Monday, April 22, 2013

Prorogation: digging deeper into the leadmine

Professor Radha Persaud, who teaches public law and public policy, examines a bill in the Ontario legislature that would restrain first ministers' use of prorogation.  He is not keen on it, or on any new process for prorogation.

In place of legislative change, he offers what seems to be doctrine among our constitutional scholars. What we need, he argues, is for premiers and prime ministers to play nice. Leaders should practise "restraint" and then all will be well.
Parliamentary tradition suggests that responsibility for the legitimate use of prorogation lies with the premier who is responsible and accountable to the people. ...In my opinion, it was incumbent on the premier to be more responsible and accountable to the people of Ontario for his decision — not the lieutenant-governor. Meaningful civic engagement by our elected leaders is imperative for good government under the rule of law.
Shouldn't some responsible scholar point out that this is, well, INSANE?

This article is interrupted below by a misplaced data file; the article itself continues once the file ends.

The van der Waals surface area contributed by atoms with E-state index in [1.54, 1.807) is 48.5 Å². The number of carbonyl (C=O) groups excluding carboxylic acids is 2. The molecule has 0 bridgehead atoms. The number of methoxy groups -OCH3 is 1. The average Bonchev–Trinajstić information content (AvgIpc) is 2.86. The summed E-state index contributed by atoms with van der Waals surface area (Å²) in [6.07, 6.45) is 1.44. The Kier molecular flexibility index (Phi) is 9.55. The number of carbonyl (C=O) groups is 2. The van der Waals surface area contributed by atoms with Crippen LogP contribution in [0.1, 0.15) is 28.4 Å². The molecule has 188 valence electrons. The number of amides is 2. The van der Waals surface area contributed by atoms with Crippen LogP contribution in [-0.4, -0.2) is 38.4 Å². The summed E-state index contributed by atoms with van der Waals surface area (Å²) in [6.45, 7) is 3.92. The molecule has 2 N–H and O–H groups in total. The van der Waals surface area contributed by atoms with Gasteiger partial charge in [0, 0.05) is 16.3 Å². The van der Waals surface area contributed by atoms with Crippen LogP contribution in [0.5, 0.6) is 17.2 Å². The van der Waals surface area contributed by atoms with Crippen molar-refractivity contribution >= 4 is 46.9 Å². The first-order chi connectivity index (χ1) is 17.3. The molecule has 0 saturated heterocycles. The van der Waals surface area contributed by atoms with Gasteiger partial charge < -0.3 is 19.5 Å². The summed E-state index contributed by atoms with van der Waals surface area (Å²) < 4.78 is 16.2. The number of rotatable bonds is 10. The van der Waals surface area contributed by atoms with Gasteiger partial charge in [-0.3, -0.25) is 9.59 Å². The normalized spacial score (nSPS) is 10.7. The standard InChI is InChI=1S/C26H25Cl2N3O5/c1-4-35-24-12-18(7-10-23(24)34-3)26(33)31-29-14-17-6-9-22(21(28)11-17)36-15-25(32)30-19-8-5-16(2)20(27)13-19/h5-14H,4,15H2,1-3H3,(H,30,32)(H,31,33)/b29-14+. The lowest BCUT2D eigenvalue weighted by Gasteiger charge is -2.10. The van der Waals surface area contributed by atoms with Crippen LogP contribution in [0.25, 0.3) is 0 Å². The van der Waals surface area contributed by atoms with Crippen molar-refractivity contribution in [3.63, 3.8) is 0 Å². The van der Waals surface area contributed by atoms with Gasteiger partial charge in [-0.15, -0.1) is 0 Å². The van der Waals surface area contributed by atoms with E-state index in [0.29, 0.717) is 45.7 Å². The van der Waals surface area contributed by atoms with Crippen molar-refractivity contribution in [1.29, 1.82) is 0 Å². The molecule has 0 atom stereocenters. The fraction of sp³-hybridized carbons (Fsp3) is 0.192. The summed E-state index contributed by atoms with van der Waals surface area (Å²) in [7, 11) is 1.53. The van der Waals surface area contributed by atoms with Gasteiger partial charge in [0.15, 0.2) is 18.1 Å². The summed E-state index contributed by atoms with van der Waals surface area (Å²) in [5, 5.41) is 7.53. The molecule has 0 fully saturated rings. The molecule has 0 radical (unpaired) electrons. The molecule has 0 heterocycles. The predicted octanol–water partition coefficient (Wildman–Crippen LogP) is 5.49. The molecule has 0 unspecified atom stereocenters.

A system of government that depends on the self-restraint of the executive is, not to put too fine a point on it, no system of government at all.  Surely it is not hard to see that the rule of law ceases to exist if the only law that constrains the executive is its own sense of "meaningful civic engagement."

This idea that parliamentary democracy is based on the sweet, self-effacing, reasonableness of the boss seems to be assuming the status of a convention among our scholars. Two Three years ago this was the argument of 200 political scientists faced with Mr Harper's early 2010 prorogation. And today the often wise Parliamentum blog endorses Professor Persaud's vision of parliamentary leaders having no accountability beyond self-restraint.

Professor Persaud repeatedly declares that the premier is accountable to "the people."  But before that he is accountable to the legislature. What restrains an executive is what the legislature will tolerate. In functioning parliamentary systems, backbenchers on both sides of the aisle have an interest in having the legislature in session, because only when it is sitting do the leaders have much need of them. So in parliaments where the tradition of the accountability of leaders to caucuses survives, a leader who does away with the legislature knows he will face the displeasure of both his own backbenchers and the united opposition -- and is restrained. In Canada, where we have de facto abolished the accountability to leaders to caucuses, that restraint is no longer available.

But the political scientists who seem eager to make it a rule that there is no accountability to parliament at all, only the sense of self-restraint a leader may possess,...  well, they are not making things better.
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